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How to Find a Short Circuit on a PCB

Key Takeaways

  • Learn the signs of a short circuit. 

  • Explore ways to find short circuits on a PCB.

  • Learn how to prevent short circuits during design. 

A fried chip on a printed circuit board

Short circuits can result in component failure

There are times where I’m completely scatterbrained. I can remember searching all over for my smartphone only to find that I’d mistakenly placed it in the freezer. Thankfully, it was still functional or I would have had to pay a few hundred dollars for a new one.

When testing PCB prototypes, I sometimes went on an entirely different hunt to find short circuits amongst hundreds of traces and components in my PCB designs. It wasn’t a pleasant affair, although I’ve learned what the common spots are for such occurrences.

Signs of a Short Circuit

How do you know if you have short circuits on a PCB? Depending on where it may be shorted, you may have various symptoms. For example, you might have a sudden ‘pop’ followed by arcing and a broken trace when you power on the PCB. Such dramatic signs often point to short circuits occurring on power traces.

Sometimes the signs are more subtle, and you don’t realize until you’re testing specific functionalities of the circuit. Two input pins that are shorted with each other will provide no hints during a test power up. You’ll only realize that the circuit isn’t functioning as it is meant to when the inputs don’t return the right reading. 

In some cases, short circuits don’t cause obvious damage, but they are still easy to pick up. An LED’s positive lead shorted to ground will prevent the LED from lighting up. Short circuits that affect visual, audio, or mechanical outputs are often also easier to spot.

Tips for Locating Short Circuits 

a digital multimeter with attached probes

A multimeter helps to detect short circuits.

Once you have a hunch that there are shorts in your circuit, you need to move on to the hard part--locating them. You’ll need common sense, sound electronics knowledge (like Ohm’s Law), sharp eyes, and tools to find the shorts.

Visually Scan the PCB

Sometimes, you can pick up obvious shorts like a solder joint between pins or copper areas that are not fully etched out. You may want to use a magnifying glass as some of the shorts are as thin as a hair. 

Look for Signs of Burnt Components

A short circuit may result in some components getting burnt. A cracked IC, blown capacitor, or the familiar acrid smell of burnt components are all telltale signs that a short circuit is close by. Locate and remove the damaged component and investigate traces connected to it.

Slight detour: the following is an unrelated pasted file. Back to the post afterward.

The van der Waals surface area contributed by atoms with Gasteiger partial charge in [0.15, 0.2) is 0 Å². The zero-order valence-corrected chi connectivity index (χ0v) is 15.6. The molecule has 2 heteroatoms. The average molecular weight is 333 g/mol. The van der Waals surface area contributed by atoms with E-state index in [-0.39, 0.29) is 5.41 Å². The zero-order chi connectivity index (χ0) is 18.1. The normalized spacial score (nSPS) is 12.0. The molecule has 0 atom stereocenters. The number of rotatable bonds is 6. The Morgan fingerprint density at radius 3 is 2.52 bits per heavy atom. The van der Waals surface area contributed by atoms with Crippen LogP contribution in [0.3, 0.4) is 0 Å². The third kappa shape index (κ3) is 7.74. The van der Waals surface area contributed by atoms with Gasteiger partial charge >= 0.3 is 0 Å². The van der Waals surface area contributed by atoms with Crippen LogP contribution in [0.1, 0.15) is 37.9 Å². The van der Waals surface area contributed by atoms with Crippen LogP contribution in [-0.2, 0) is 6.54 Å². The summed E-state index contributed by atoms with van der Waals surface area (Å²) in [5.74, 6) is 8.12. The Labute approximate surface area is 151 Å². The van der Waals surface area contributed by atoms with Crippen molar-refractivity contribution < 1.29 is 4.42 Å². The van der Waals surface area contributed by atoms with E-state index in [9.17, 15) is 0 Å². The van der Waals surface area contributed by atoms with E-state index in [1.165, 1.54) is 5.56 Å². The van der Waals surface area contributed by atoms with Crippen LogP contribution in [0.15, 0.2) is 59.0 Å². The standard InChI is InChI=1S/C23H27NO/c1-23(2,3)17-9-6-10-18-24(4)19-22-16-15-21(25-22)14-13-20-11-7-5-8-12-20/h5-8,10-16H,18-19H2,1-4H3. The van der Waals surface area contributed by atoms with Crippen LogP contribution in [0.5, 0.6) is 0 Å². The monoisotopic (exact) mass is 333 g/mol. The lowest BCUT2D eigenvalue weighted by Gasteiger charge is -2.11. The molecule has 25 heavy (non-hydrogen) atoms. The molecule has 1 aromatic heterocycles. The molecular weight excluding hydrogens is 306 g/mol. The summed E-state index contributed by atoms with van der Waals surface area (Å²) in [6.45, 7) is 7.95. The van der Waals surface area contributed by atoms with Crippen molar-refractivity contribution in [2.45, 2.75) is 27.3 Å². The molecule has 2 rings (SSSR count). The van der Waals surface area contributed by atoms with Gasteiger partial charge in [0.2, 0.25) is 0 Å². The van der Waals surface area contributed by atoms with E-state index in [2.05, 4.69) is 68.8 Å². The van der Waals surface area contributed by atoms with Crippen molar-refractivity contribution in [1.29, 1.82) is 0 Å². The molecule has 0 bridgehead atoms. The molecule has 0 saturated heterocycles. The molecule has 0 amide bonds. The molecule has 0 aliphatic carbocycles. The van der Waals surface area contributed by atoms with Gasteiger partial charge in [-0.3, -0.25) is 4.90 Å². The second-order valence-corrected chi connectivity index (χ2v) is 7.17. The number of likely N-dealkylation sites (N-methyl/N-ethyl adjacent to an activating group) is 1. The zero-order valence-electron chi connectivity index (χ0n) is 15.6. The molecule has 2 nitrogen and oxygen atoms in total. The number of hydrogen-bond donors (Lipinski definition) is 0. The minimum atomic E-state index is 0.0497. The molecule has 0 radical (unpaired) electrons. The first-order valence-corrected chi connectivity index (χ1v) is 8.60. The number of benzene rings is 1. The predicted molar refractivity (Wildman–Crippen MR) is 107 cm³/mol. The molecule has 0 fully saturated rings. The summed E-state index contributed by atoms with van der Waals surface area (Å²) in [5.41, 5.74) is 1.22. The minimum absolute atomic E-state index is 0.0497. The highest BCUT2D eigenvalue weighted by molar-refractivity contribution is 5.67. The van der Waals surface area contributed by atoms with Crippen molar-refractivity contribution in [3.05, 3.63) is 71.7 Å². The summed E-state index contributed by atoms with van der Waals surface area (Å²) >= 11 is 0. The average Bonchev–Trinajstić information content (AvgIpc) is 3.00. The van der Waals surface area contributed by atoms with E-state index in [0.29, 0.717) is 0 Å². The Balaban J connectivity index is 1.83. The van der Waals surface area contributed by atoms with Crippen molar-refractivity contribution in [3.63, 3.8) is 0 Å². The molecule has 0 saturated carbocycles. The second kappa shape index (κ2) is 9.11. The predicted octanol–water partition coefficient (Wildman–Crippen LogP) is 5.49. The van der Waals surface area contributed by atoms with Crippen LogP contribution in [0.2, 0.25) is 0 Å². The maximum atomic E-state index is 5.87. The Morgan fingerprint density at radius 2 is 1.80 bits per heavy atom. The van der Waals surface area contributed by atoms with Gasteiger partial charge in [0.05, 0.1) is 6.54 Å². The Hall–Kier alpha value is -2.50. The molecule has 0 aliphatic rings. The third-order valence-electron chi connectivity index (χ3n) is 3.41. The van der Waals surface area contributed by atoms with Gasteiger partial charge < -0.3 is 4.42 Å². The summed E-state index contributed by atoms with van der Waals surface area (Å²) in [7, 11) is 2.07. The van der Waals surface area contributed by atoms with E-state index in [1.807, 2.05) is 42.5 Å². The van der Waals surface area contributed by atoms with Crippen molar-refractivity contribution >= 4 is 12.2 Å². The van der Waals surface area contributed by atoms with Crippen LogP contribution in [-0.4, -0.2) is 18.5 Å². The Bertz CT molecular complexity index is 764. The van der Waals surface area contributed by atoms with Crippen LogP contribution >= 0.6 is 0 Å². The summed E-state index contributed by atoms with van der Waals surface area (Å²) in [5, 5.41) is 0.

You’ll either find the fault on the damaged component or the traces linked to it.

Probe with a Multimeter

The multimeter will be your best pal in spotting a short circuit. Check for the continuity of different traces that you suspect are shorted. While it doesn’t pinpoint the exact location of the short, it gives you an idea of where to start looking.

Use a Thermal Camera

A thermal camera, which uses infrared technology, can be helpful in determining the exact locations of the short. Assuming that you’ve powered up the board, the short circuit may conduct an excessive amount of current and heat up.

You can use the thermal camera to pick up the hotspots and then verify it with a visual inspection. However, if the short occurs in the inner layers, manual inspection will be impossible. 

Destructive Testing

Short circuits between power and ground are the toughest to find. There are so many possibilities, particularly if you have a large area of ground or power planes

In such circumstances, you’ll have no option but to try cutting some of the traces to isolate part of the circuit. The reason for doing so is not only to locate the short circuit but also to learn if it’s a design or manufacturing mistake. 

What Causes Short Circuits on a PCB

a gloved hand inspecting a printed circuit board

Mistakes in PCB design, fabrication, and bad components can cause short circuits

You’ll want to take every precaution to prevent short circuits on your PCB, and this means getting down to the root causes. Some short circuits are created during manufacturing or assembly. When a thin line of copper remains during fabrication, a hairline short is formed.

Short circuits may also happen during reflow soldering. The solder paste may accidentally connect two pins that are very close to each other. In some cases, mistakes are made during PCB design where traces between different nets are accidentally connected.

Sometimes, the short doesn’t occur on the PCB but is instead due to faulty components. Removing the faulty component will solve the issue. 

While manufacturing and assembly are somewhat beyond your control, you can reduce short circuits resulting from design mistakes by using the right PCB design and analysis software. Use OrCAD PCB Designer and its DRC feature to detect short circuits in your nets before finalizing the design.

If you’re looking to learn more about how Cadence has the solution for you, talk to us and our team of experts